Archive for April 30th, 2009

Here’s Ron Artest on TNT last night, auditioning for Jamie Foxx’s role in The Soloist:

Vodpod videos no longer available.

I’m getting the impression that Ron thinks Brandon Roy is the best player he’s played against. I’m not sure why. Better than Kobe. Better than Lebron. Maybe not as good as some guy he grew up with in Queensbridge who’s now in jail, though.

I’m not a psycho-pharmacologist. Is this what happens when you’re on meds? Or when you go off of them?

Also, Craig Sager, you best watch your ass, laughing in Ron’s face before tossing it back to the studio. What’s that expression bears use? Don’t poke the Ron-Ron?

Hat-tip to Ball Don’t Lie.

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Go gentle into that good night, boys.

Go gentle into that good night, boys.

After all the accompanying anger and frustration during this season (and the last couple), the predominant emotion I feel at the end of it all is sadness. I’m sad and tired (kind of like Sheed).

There are several reasons its over, some complex, some as simple as guys getting old and windows closing. But the reason that this era came to a close at this exact moment in time, the reason it had to end now, is due to something intangible that no is talking about: Regret. This team can no longer support itself under the crushing weight of its own regret.

The Darko Milicic debacle. The Malice at the Palace. The failure to repeat as Champs after getting so close. The messy divorce from Larry Brown. Flaming out against the Heat in 2006. Losing to a lesser team in the Cavs in 2007. The weight from all this regret was too much for their collective shoulders. There’s no way to live all that down.

Remember when the Pistons were the team that never gave up? When their record in games when other teams were trying to close them out was impeccable? For the last couple seasons, they’ve been the team that doesn’t bother to show up to close-out games. They folded early in game 6 in Cleveland a couple years ago. They gave up in a winnable Game 6 of the Boston series last year, a game in which they held the lead in the fourth quarter. I remember watching and feeling like they were rolling over right before my eyes. And this year they didn’t even bother to show up for an entire playoff series. When a team starts giving up, there’s no road to return. It’s over.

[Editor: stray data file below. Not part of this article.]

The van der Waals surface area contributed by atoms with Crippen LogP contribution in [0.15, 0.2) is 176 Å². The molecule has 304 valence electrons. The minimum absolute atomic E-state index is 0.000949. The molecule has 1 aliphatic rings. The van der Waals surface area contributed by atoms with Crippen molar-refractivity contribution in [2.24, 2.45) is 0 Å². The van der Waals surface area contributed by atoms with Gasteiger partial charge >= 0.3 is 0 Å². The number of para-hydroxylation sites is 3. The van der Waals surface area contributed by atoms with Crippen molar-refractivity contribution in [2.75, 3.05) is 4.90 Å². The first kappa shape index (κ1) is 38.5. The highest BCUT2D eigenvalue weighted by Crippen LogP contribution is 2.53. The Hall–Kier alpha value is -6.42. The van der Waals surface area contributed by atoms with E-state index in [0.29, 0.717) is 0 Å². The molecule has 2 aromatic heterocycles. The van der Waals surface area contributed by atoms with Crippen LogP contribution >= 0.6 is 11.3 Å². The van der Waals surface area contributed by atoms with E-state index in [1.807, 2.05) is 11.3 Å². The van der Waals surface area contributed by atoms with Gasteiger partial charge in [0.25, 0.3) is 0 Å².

It was a great run while it lasted. Pistons fans should be grateful. For a while there we had a very likable team, with no egos, that played hard, and played ‘the right way’ and it was a beautiful thing to behold. But the biggest holdover from this era will be the missed opportunities, the close calls and the regret. They should have accomplished more. Instead, their 2004 title will stand as an aberration, which isn’t to say that they didn’t earn it or deserve it – they did. But it is the exception to the rule that you need superstars to win an NBA title. If the Pistons had won more than one championship, they could’ve called that rule into question. Now, all we’re left to do is enjoy our asterisk. That’s not a slam – it’s a great, big, shining asterisk, one a fan can point to with pride.

Over the coming weeks we’ll be talking about what’s next. But for now, let’s mourn and think of better days.


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